It’s a battle that’s been raging for as long as programs and scorecards have been printed at the games. You likely feel that one of these is clearly right and the other is not. It’s one of the most important concepts we have in sports, yet we have never been able to truly reach a consensus. So which one is it?!?!?!?!
Important #sportsbiz poll that’s bugged me for years – please vote! How do you spell this term?
— Russell Scibetti (@rscibetti) February 28, 2017
Yes, Gameday has a slight lead, but it’s definitely not a runaway (run away?) performance. So what else can we look at? Time to do some research!
One of the common arguments against “Gameday” is that it’s not a real word, so I wanted to see if that’s true. A quick search at dictionary.com confirms that “gameday”is nowhere to be found.
When you hear the term Game Day / Gameday, a U.S. sports fan will almost immediately think of ESPN College GameDay, one of the most well-known sports television programs running today. This program has gone with the “Gameday” version of the term, with the extra flourish of capitalizing the “D.”
What about other TV shows or media coverage?
- NFL Network has NFL GameDay
- Seven Network (Australia) has AFL Game Day
- YES Network calls it “Gameday” via Twitter
This is a small sample, but it is pointing us more towards Gameday than Game Day. However, I feel more investigation is needed.
A key cog in any investigation is the use of expert witnesses, and we’ve got one thanks to @JeffWMason. The Associated Press Stylebook is a great resource for content formatting best practices, and back in October 2011 they weighed in on this topic during a Twitter chat:
— AP Stylebook (@APStylebook) October 17, 2011
However, less than two years later in August of 2013, it seems like they changed their stance:
AP Style tip: For sports fans: letter winner and locker room are two words, and gameday is one word.
— AP Stylebook (@APStylebook) August 1, 2013
So due to “conflicting testimony” it seems like we’re still lacking our answer. The investigation marches on.
Team Email Communications
As many of my readers know, I’m signed up to receive a LOT of emails from professional teams, so I have my own private content repository I can use to see which term teams prefer to use. Here is a list of teams that fall into each usage category. (Note: I am not on as many MLB and MLS lists, so I’ve excluded them from this exercise.)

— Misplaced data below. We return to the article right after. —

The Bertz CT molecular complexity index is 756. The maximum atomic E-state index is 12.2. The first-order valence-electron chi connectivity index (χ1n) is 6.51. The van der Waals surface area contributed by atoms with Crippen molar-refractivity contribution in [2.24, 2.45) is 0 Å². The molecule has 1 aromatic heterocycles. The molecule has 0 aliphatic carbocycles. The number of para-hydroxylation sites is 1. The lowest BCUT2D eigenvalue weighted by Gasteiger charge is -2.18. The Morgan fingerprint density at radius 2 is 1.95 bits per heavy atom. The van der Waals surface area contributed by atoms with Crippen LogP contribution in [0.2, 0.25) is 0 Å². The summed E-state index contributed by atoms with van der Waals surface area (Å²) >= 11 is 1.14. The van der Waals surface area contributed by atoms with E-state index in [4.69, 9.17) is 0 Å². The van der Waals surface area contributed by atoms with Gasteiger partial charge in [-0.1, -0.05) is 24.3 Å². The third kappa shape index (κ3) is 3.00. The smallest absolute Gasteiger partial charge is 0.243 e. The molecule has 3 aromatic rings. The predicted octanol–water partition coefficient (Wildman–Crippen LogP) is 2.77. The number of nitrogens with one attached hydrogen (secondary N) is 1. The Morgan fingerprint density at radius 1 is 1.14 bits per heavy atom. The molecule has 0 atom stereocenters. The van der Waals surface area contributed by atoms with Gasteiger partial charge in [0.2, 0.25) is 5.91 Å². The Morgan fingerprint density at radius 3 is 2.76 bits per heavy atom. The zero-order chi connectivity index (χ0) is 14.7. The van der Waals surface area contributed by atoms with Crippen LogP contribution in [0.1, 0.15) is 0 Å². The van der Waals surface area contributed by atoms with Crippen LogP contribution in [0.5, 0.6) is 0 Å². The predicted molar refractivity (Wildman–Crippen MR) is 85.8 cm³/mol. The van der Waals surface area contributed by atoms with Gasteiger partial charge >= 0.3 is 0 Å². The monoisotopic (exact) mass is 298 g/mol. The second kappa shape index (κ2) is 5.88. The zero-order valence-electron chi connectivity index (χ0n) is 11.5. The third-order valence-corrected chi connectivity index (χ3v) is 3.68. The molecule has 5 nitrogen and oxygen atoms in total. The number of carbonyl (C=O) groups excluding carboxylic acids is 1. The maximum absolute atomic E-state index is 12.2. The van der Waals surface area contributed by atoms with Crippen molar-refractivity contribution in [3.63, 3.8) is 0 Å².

- NBA: Hawks, Hornets, Kings, Pacers, Penguins, Wizards
- NHL: Blackhawks, Blues, Capitals, Devils, Kings, Sharks, Stars
- NFL: Bears, Bills, Cardinals, Chargers, Saints, Steelers
- NBA: Bucks, Lakers, Nets, Sixers, Warriors
- NHL: Avalanche, Blackhawks, Devils, Kings
- NFL: Bears, Bengals, Chargers, Ravens, Panthers, Seahawks, Steelers, Texans
The teams in bold above have used both terms, and in general, the number of teams in each bucket is pretty even, so unfortunately we’re not getting our answer from email content. What else can we look at?
Yes – social media is a content factory so we should have a lot of examples we can look at to try to get our answer. Doing some quick searches for each term returned tweets from several different teams and colleges, and as you can see, we again see plenty of both terms:
What about the league’s Twitter content? Again, not a lot of help there – I tried to find recent tweets by a league’s account that uses either term. For three of the five, I see usage of both, and the other two use differing terms.
- Game Day – No matches since Jan 1, 2016
- Gameday on February 19, 2017
- Game Day on Jan 27, 2017
- Gameday – No matches since Jan 1, 2016
Finally, whenever I’m unsure of something, I like to ask my friends in the business and get their expert opinions. So here are a few of their thoughts on this topic.
- Joe Favorito (@joefav): “It depends on the context. It is one word if you are talking about a specific event like NFL gameday.”
- Sean Callanan (@SeanCallanan): “Never given it much thought. I’d go with Game Day as it’s correct English and it allows you to provide emphasis. It’s. Game. Day!”
- Jeramie McPeek (@jeramie): “Oh boy. I don’t have a good answer on this one. I would probably use gameday like I would postgame or fastbreak, but I know a lot of other writers use two words in each of those examples, or even hyphenate them. I think what’s more important, though, is that everyone at your media outlet, whether a newspaper, magazine or website (web site?) writes those questionable words the same way, so there is consistency for the audience.”
- Kristi Dosh (@SportsBizMiss): “I like Gameday better but I always get the red squiggly line every time!”
- Troy Kirby (@SportsTao): “Gameday according to the old Sports AP Style Rules book that I used to have back in college journalism book that I used to own.”
- Chris Yates (@ChrisYates11): “One word. Gameday. I just like the look of it better and I guess I’ve gotten used to using it that way.”
- Neil Horowitz (@njh287): “My take – If it’s being used as an adjective, “gameday,” and if used as a noun, “game day.”
- Dan Migala (@DanMigala): “Gameday. Why? In this case, game is not an adjective but gameday is a unified phrase. Journalism major for undergrad and a grammar dork at heart!”
So this group seems to be leaning towards “gameday” with maybe some exceptions based on context.
I am forcing myself to declare a winner, then “Gameday” has a slight edge, but it’s by no means a landslide. If I run my poll again next year, I feel like we will still have a pretty clear divide between these two options. I just hope that while we may never fully bridge this divide that we always come together to create amazing gamedays and game days for all of our fans!